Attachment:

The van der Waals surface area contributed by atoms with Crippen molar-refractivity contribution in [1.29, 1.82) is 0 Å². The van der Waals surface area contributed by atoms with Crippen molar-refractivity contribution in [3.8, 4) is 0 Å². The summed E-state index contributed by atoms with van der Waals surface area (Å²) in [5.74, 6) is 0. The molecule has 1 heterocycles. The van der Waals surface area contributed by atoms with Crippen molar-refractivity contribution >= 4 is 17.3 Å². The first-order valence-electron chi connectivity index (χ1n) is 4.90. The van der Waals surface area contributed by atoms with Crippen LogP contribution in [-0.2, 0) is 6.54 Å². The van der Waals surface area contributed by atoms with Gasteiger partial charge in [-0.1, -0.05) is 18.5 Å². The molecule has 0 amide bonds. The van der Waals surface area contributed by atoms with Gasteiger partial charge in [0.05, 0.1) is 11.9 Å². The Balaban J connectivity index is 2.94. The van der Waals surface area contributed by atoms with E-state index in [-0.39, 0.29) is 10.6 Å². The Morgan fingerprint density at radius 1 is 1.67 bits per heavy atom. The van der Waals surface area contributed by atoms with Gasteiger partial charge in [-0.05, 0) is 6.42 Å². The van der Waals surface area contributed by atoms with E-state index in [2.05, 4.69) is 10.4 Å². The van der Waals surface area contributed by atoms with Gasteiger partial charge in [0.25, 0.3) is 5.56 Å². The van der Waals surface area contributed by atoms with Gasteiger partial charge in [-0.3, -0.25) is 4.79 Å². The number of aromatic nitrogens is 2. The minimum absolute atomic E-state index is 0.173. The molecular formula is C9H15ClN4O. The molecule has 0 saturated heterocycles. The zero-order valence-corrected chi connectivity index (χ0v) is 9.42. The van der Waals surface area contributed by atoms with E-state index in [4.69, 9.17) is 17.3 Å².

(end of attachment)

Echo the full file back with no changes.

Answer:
The van der Waals surface area contributed by atoms with Crippen molar-refractivity contribution in [1.29, 1.82) is 0 Å². The van der Waals surface area contributed by atoms with Crippen molar-refractivity contribution in [3.8, 4) is 0 Å². The summed E-state index contributed by atoms with van der Waals surface area (Å²) in [5.74, 6) is 0. The molecule has 1 heterocycles. The van der Waals surface area contributed by atoms with Crippen molar-refractivity contribution >= 4 is 17.3 Å². The first-order valence-electron chi connectivity index (χ1n) is 4.90. The van der Waals surface area contributed by atoms with Crippen LogP contribution in [-0.2, 0) is 6.54 Å². The van der Waals surface area contributed by atoms with Gasteiger partial charge in [-0.1, -0.05) is 18.5 Å². The molecule has 0 amide bonds. The van der Waals surface area contributed by atoms with Gasteiger partial charge in [0.05, 0.1) is 11.9 Å². The Balaban J connectivity index is 2.94. The van der Waals surface area contributed by atoms with E-state index in [-0.39, 0.29) is 10.6 Å². The Morgan fingerprint density at radius 1 is 1.67 bits per heavy atom. The van der Waals surface area contributed by atoms with Gasteiger partial charge in [-0.05, 0) is 6.42 Å². The van der Waals surface area contributed by atoms with E-state index in [2.05, 4.69) is 10.4 Å². The van der Waals surface area contributed by atoms with Gasteiger partial charge in [0.25, 0.3) is 5.56 Å². The van der Waals surface area contributed by atoms with Gasteiger partial charge in [-0.3, -0.25) is 4.79 Å². The number of aromatic nitrogens is 2. The minimum absolute atomic E-state index is 0.173. The molecular formula is C9H15ClN4O. The molecule has 0 saturated heterocycles. The zero-order valence-corrected chi connectivity index (χ0v) is 9.42. The van der Waals surface area contributed by atoms with E-state index in [4.69, 9.17) is 17.3 Å².